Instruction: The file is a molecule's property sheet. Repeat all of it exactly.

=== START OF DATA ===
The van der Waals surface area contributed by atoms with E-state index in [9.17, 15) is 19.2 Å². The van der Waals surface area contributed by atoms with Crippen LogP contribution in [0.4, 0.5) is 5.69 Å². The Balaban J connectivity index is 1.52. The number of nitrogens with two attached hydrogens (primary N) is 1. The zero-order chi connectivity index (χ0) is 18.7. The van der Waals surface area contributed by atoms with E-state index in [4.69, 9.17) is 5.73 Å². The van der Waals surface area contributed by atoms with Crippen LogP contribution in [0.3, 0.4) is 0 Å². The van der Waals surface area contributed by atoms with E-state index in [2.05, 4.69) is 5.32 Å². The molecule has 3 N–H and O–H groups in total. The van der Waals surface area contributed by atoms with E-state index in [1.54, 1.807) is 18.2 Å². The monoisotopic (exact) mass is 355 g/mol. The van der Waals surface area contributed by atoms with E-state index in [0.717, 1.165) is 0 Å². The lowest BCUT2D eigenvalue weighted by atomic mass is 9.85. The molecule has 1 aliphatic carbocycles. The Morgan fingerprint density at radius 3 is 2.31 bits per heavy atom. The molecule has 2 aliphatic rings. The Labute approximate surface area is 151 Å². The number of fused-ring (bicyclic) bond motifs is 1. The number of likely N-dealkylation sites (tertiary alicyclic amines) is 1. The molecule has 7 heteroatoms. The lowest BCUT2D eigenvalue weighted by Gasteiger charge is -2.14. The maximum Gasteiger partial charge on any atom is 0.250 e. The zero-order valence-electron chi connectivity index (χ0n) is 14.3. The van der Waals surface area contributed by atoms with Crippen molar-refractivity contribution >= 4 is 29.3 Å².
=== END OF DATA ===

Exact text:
The van der Waals surface area contributed by atoms with E-state index in [9.17, 15) is 19.2 Å². The van der Waals surface area contributed by atoms with Crippen LogP contribution in [0.4, 0.5) is 5.69 Å². The Balaban J connectivity index is 1.52. The number of nitrogens with two attached hydrogens (primary N) is 1. The zero-order chi connectivity index (χ0) is 18.7. The van der Waals surface area contributed by atoms with E-state index in [4.69, 9.17) is 5.73 Å². The van der Waals surface area contributed by atoms with Crippen LogP contribution in [0.3, 0.4) is 0 Å². The van der Waals surface area contributed by atoms with E-state index in [2.05, 4.69) is 5.32 Å². The molecule has 3 N–H and O–H groups in total. The van der Waals surface area contributed by atoms with E-state index in [1.54, 1.807) is 18.2 Å². The monoisotopic (exact) mass is 355 g/mol. The van der Waals surface area contributed by atoms with E-state index in [0.717, 1.165) is 0 Å². The lowest BCUT2D eigenvalue weighted by atomic mass is 9.85. The molecule has 1 aliphatic carbocycles. The Morgan fingerprint density at radius 3 is 2.31 bits per heavy atom. The molecule has 2 aliphatic rings. The Labute approximate surface area is 151 Å². The number of fused-ring (bicyclic) bond motifs is 1. The number of likely N-dealkylation sites (tertiary alicyclic amines) is 1. The molecule has 7 heteroatoms. The lowest BCUT2D eigenvalue weighted by Gasteiger charge is -2.14. The maximum Gasteiger partial charge on any atom is 0.250 e. The zero-order valence-electron chi connectivity index (χ0n) is 14.3. The van der Waals surface area contributed by atoms with Crippen molar-refractivity contribution >= 4 is 29.3 Å².